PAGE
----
FreeStuff: York students reduce waste during residence move-out

free stuff poster

free stuff poster A new pilot project at York University is finding new homes for old stuff.

Created to reduce waste during the annual student move-out period, the FreeStuff project is a joint initiative between Housing Services, Residence Life, Waste Management and the President’s Sustainability Council.

During the month of April, FreeStuff tables were set up in each of the University’s undergraduate residences. Students were encouraged to share unwanted items prior to moving out of residence for the summer. At the end of the month, all remaining items were donated to the Oasis Clothing Bank.

“This project is win-win-win,” says Meagan Heath, waste management supervisor with York’s Campus Services & Business Operations. “It makes it easier for students to get rid of things that they no longer need or to find things that they can use. It reduces the amount of waste going to landfill and it also benefits a great charity like Oasis, which ends up with a large donation of usable items.”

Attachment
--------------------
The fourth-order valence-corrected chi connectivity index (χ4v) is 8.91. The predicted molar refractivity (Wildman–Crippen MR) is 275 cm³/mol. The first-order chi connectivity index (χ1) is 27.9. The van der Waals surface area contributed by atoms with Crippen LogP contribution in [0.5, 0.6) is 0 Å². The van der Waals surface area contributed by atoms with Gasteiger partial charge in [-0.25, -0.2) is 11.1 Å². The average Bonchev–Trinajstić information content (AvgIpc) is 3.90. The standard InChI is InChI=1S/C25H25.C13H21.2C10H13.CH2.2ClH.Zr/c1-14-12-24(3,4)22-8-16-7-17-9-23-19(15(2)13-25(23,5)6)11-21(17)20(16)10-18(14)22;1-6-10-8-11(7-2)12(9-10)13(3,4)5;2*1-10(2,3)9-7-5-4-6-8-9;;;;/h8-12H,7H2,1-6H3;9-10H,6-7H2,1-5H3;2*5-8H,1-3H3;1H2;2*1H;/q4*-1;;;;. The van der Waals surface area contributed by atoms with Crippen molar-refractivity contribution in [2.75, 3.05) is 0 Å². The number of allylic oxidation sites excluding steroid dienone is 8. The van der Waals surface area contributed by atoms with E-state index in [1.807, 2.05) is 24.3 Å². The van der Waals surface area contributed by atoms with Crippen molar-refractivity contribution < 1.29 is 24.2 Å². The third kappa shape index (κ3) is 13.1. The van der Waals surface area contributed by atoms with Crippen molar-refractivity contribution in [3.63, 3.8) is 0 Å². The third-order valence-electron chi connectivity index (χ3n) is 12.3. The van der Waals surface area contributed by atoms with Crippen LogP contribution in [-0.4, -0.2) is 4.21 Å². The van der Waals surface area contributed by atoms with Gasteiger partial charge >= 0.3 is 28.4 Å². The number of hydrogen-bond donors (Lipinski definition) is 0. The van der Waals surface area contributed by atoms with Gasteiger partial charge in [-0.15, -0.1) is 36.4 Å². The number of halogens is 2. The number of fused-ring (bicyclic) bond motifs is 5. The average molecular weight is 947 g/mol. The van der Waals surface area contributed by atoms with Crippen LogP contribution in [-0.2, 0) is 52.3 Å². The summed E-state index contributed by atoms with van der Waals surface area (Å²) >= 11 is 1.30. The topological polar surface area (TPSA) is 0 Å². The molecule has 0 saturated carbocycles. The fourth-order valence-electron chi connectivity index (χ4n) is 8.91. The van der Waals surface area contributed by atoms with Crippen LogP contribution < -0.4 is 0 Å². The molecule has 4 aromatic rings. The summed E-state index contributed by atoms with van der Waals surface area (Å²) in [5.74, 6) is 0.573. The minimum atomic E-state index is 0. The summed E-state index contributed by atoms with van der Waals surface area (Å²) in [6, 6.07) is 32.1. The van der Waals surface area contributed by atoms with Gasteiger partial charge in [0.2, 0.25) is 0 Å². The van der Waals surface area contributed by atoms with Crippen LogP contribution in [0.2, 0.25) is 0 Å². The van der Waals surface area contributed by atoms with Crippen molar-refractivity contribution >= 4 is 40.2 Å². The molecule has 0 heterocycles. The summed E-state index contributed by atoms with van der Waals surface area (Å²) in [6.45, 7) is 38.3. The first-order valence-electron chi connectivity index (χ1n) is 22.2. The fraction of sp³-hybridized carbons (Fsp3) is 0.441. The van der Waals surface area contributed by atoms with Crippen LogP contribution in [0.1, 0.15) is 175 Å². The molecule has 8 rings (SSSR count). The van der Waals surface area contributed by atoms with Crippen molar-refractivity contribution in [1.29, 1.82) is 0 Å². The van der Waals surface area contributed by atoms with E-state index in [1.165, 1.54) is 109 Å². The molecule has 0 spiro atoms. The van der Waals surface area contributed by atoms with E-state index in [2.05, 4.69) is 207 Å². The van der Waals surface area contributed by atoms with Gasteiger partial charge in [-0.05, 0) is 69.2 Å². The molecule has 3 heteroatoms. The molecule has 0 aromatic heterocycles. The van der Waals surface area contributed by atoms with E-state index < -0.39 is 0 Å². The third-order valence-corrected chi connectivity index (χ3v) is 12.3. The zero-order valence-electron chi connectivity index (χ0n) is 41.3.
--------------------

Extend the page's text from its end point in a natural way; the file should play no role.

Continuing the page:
Clothing, household items and books made up most of the items collected, but the FreeStuff tables also accumulated printers and other electronic items. Used batteries were gathered in designated battery bins to ensure proper disposal.

Overall, the results of FreeStuff showed the number of items collected was about 40 per cent higher than the same period in 2011.

A FreeStuff table in the Calumet College residence laundry roomA FreeStuff table in the Calumet College residence laundry room

“It was great to see so many items exchanging hands or being donated to a worthwhile cause,” said Monica Pegg, manager of building operations with York Housing Services. “The students really took to this initiative and, given the success of this pilot, there are already plans to bring it back next year.”

For more information on FreeStuff or other sustainability initiatives at York University, visit the Sustainability website, or contact Andrew Plunkett, sustainability project coordinator, at, or Pavel Graymason, sustainability engagement coordinator, at